HOME VALUES SINKING. OIL PRICES SCARY. DEBT MOUNTAIN-HIGH. IRAQ AFIRE. Gotta sell stocks and crawl into a hole, right? Wrong, as it turned out. I just quoted some of the headlines of 2006, which, after a bumpy start, turned into a great year for almost every investor. The only way to lose money was flipping condos in Miami. Stocks scored big.
What juiced returns? Sensational corporate profits and a global expansion that isn't over yet. Most economists expect slower growth in 2007, along with lower profit margins, but no recession. Historically, stocks have done just fine in years like that. Inflation eases, interest rates fall and stock-market valuations rise. Politics helps, too: stocks perform well in the third year of presidential-election cycles--in fact, they've never had a loss. Here's the '06 rundown, and some thoughts about '07:
U.S. stocks. Mutual-fund investors fled the market early in the year when stock prices sagged. They started returning after the giant price run-up in the second half. That's pretty typical. Stocks do best when no one is looking, which is why a buy-and-hold strategy beats attempts at market timing. For the year, Vanguard's 500 Index Fund, which mimics Standard & Poor's leading market index, jumped 15.6 percent (and beat 76 percent of similar funds run by active stock pickers). Vanguard's Total Stock Market Index Fund gained 15.5 percent. Even tech stocks perked up. The exchange-traded fund that tracks the NASDAQ 100 (ticker symbol: QQQQ) returned 7 percent.
Anyone dreaming of a new tech mania should forget about '90s-era stocks. Instead, think green. The next bubble will float on "sustainability"--technology that promotes a cleaner environment, new energy sources and conservation. Green stocks are high now, including some firms with no earnings--just what players like.
International stocks. They've led the pack for the past five years and dominated '06 returns: international funds, up 25.9 percent; emerging markets, up 31.6 percent, and Europe, up 34.7 percent, reports Lipper, a data-tracking firm. You poured a total of $146.65 billion into these funds last year, according to TrimTabs Investment Research, compared with just $38.27 billion for U.S. funds.
This year, however, the economics probably favor U.S. stocks, says Peter Perkins, editor of the International Bank Credit Analyst in Montreal. (Note that this would make the market timers wrong again.) The European Central Bank has been raising interest rates--not good for stocks--while U.S. rates are on hold and might drop later in the year. Asia is another story: Perkins thinks Asian rates might drop, too, lending their markets support. Even with slower global growth, countries that export commodities hold high cards.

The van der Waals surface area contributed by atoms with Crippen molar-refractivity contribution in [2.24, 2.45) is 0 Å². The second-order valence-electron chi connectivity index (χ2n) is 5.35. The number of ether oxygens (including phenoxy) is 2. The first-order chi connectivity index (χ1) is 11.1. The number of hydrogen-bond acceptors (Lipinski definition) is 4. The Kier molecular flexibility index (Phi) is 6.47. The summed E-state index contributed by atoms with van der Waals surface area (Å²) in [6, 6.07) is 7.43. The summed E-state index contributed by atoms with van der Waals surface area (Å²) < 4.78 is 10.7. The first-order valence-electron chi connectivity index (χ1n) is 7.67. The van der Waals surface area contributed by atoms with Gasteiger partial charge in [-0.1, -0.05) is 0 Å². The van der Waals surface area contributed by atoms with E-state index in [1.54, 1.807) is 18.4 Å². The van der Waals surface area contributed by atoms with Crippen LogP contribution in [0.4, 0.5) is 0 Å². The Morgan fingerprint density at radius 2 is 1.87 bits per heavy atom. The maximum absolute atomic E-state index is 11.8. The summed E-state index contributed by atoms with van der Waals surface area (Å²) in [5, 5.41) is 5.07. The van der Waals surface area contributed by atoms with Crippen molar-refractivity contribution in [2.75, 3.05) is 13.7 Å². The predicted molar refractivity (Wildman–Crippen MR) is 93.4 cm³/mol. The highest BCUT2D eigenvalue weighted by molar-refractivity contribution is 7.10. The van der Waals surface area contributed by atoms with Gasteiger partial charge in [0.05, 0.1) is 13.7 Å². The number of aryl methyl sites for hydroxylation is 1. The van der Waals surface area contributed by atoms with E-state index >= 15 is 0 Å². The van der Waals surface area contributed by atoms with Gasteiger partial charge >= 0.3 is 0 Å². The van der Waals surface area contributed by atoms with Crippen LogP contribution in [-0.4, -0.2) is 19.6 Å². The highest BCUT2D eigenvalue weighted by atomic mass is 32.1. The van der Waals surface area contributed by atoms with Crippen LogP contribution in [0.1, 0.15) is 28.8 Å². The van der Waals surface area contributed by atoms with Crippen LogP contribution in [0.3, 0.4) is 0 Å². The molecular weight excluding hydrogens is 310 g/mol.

U.S. bonds. High-quality bonds are boring, and that's their job. A-rated taxable funds returned 3.9 percent last year, and general municipals 4.15 percent, Morningstar reports. You don't buy them for growth. They're for security in case your life or the markets fall apart. Riskier junk-bond funds returned 10.07 percent; they tend to rise and fall with stocks, which suggests a good 2007, too.
The dollar. What will the currency traders do? Whatever they want, and all at once. Long term, our huge trade deficit will weaken the dollar against other currencies. But next month, who knows? A common scare story focuses on the Chinese: if they sold enough of their estimated $700 billion in dollar holdings, they could drive up U.S. interest rates and flatten our economy. But why would they, asks global economist Jay Bryson of Wachovia Bank. They're not going to pull the plug on their biggest customer. Of all your many worries, scratch this one off the list.
Gold. The spot gold price ran up to $730 an ounce last spring, then slid, zigzagged and closed the year at $635. Precious-metals funds, which buy mining-company stocks, finished the year up 31.7 percent. To invest in the metal itself, choose exchange-traded funds (streetTracks Gold Trust, ticker symbol GLD, or iShares Comex Gold Trust, ticker IAU. Both rose about 23 percent in 2006). Gold is a play on a weaker dollar, says Chris Laird of PrudentSquirrel.com. As a steady inflation hedge, however, the famous metal has been a bust. In real terms, its price is still two thirds under its 1980 high.
Homes. Home sellers won't be happy this year. Celia Chen of Moody's Economy.com thinks that prices will keep falling until the second half. You'll still make money if you've held your house for several years, but not if you hoped to buy, paint and flip. Buyers, on the other hand, should start looking now. Rates on 30-year loans are down nearly a point from their June 2006 peak and sellers--especially builders--are discounting heavily.
What could go wrong? Higher inflation than expected, signs of recession, oil sabotage in the Middle East or something we can't imagine now. But there are always bad headlines--look at 2006. Over 20-year spans since 1901, U.S. stocks have lost money only twice--the periods starting in 1913 and 1929. Even if '07 goes bad, it still pays to buy and hold.